Tim Presley’s music — uniquely Californian in its casual eccentricity, drug-high beauty and feeling of permanent vacation — finds its natural setting in Big Sur. Stoned and crooked guitar riffs fitfully match the serrated rock cliffs. The misty redwood forests offer a portal into an ageless past. Here, the connection between unruly coastline and psychedelic rock seems obvious.

We’re at the Woodsist Festival in Big Sur, where Presley has just finished a set with his band White Fence, whose bizarro version of 1968 rivals only Ariel Pink for acid-bleary best in L.A.

Over the last half-decade, the Bay Area native broke from fronting the Dangerbird-signed Darker My Love and found his stride by stepping out of time. Freed from the need to rawk hard enough to earn airplay on KROQ, Presley opted to get weird, writing thrift-shop, hallucinogenic pop that’s always one button off.

Cloistered in an Echo Park apartment, his monastic tendencies and jangled vision paid off in the form of six White Fence albums over the last five years — plus a 2012 collaborative album with L.A.’s garage-rock Caesar, Ty Segall. Presley also founded the label Birth Records to release the mesmerizing debut from singer-songwriter Jessica Pratt. His latest endeavor is Drinks, a new band formed with Welsh transplant Cate Le Bon.

“We both had a couple tunes and I figured it would roll the way me and [Segall] did it,” Presley says, near the entrance of the festival, held at the Loma Vista Gardens.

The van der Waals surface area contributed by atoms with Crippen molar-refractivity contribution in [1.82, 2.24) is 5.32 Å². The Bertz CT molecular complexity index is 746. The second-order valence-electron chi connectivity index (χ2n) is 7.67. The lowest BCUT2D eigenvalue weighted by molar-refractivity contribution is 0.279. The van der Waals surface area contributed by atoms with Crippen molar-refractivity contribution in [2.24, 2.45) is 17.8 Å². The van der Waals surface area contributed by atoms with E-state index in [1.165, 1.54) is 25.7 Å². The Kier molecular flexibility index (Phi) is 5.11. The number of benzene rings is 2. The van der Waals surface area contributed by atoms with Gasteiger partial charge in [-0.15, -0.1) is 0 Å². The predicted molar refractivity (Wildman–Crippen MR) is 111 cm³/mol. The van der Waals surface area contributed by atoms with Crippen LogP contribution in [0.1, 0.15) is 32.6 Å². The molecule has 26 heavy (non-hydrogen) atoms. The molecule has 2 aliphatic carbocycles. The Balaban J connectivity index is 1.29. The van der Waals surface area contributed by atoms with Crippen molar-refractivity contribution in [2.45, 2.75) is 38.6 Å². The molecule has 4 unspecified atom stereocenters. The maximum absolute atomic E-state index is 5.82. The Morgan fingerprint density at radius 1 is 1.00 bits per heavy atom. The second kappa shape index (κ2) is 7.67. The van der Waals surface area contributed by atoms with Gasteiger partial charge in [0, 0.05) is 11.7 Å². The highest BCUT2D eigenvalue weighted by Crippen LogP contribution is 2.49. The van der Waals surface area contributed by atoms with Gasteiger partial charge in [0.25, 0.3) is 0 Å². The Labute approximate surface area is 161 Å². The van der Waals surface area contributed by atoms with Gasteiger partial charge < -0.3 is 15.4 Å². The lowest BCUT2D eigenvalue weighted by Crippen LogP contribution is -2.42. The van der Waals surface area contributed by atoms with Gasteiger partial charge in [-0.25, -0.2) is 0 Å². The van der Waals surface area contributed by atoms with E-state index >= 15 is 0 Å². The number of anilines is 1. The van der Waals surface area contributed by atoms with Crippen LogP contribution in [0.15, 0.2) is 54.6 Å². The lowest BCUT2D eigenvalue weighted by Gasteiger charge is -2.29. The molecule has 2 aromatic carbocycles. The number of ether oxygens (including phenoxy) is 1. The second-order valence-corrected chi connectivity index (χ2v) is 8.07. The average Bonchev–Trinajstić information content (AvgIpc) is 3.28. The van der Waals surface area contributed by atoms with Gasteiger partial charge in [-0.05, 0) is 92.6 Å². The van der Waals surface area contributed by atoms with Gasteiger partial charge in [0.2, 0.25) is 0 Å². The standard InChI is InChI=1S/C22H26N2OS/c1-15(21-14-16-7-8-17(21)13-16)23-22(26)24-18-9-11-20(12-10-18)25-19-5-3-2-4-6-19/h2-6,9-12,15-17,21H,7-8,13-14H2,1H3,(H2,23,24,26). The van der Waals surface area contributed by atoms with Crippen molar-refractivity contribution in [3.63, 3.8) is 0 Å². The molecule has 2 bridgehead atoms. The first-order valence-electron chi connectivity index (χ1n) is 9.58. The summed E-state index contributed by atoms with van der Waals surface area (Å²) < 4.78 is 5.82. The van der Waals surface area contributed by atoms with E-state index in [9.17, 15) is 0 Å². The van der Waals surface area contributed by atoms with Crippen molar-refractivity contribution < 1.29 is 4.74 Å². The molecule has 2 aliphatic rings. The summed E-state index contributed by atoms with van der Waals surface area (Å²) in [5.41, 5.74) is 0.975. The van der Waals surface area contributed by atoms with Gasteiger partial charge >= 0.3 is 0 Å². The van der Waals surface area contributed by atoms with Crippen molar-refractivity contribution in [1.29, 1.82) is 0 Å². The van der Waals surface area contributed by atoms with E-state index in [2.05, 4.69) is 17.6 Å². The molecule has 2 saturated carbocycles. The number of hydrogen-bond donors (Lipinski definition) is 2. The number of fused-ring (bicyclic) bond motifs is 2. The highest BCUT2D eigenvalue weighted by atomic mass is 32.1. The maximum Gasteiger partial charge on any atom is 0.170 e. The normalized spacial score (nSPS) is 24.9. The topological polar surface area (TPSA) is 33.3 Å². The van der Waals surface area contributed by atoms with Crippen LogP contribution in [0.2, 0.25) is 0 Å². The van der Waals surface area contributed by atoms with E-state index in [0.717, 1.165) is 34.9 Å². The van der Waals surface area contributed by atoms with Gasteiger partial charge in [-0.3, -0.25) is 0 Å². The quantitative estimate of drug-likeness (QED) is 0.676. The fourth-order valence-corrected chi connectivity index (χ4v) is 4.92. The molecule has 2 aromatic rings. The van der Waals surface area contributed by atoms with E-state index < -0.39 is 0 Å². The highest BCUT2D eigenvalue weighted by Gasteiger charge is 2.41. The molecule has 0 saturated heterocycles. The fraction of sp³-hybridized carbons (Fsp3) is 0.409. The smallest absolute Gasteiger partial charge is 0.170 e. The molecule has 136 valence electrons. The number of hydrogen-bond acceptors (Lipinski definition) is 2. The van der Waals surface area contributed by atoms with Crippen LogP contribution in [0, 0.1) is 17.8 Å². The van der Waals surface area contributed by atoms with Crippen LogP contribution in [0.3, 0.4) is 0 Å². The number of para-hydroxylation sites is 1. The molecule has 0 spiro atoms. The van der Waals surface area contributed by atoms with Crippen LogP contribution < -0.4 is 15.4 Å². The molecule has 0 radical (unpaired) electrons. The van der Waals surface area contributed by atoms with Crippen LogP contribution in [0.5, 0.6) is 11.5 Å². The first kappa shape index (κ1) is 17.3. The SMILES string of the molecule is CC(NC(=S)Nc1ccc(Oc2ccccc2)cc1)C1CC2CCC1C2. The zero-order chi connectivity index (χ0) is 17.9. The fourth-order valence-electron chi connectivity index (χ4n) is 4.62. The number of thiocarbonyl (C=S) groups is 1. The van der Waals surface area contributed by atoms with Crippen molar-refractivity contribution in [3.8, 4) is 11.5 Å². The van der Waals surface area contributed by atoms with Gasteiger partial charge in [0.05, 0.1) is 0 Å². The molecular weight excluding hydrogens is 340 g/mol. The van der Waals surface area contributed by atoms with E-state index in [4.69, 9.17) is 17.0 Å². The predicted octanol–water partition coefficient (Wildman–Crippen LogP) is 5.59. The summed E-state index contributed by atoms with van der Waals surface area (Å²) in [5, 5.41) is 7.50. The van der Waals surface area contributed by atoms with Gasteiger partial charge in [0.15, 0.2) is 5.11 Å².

Clad in a blue bomber jacket, he’s smoking American Spirits in front of a cactus crown so big and ripe that it looks as if it’s about to start sprouting peyote seeds.

“I had this Patsy Cline kind of song and [Le Bon] has the best voice that I thought would be sick on top of this country song,” Presley continues. “So we demoed it and she had a couple tunes too, but we were like, ‘Fuck that shit.’ We both make songs, let’s do something different. Let’s start a band, make it exciting and not obvious.”

Drinks finds the dual guitarists and songwriters fusing as one, kicking out drone jams about inscrutable dogs, mescaline organ chants to summon the illegitimate spawn of Arthur Lee and Nico, and Krautrock that sounds made to self-destruct.

The album is slated for release in August on Birth/Heavenly Records. First single “Hermits on Holiday” supplies the album title, as well as a de facto band bio: two shut-ins finding unusual light in one another, music and excessive amounts of coffee.

“It was really natural and unforced,” Presley says of the sessions that occurred last year at a downtown L.A. rehearsal space. “There was no pretense. We weren’t writing ‘country songs’ or ‘psychedelic songs.’ We wanted it to be completely organic and in the moment. Whatever came out of our heads was what we did.”

Presley pauses for a second, apologizing for the cliché. He’s too self-aware not to know that the same thing is parroted by hundreds of musicians each year. But he’s gifted enough to sidestep musical redundancy.

In the case of Drinks, the originality stems from the unique juxtaposition of a Bay Area ex-punk, who grew up on Crass, The Grateful Dead and Too Short, with a Welsh folk-rock optimist whose chief reference points include Super Furry Animals, Disney cartoons and U.K. post-punk rarely heard outside Cardiff, Wales.

“We wanted keep it dry and simple and go against the grain,” Presley says. “No frills.”

It’s a partnership that can be straightforward and beautiful or severe and unpredictable — beholden to its own weather patterns and topography. If it doesn’t catch you on first listen, you can always drive up the coast.

[An L.A. native, L.A. Weekly columnist Jeff Weiss edits Passion of the Weiss and hosts the Shots Fired podcast. Find him online at passionweiss.com, follow him on Twitter and also check out his archives.]

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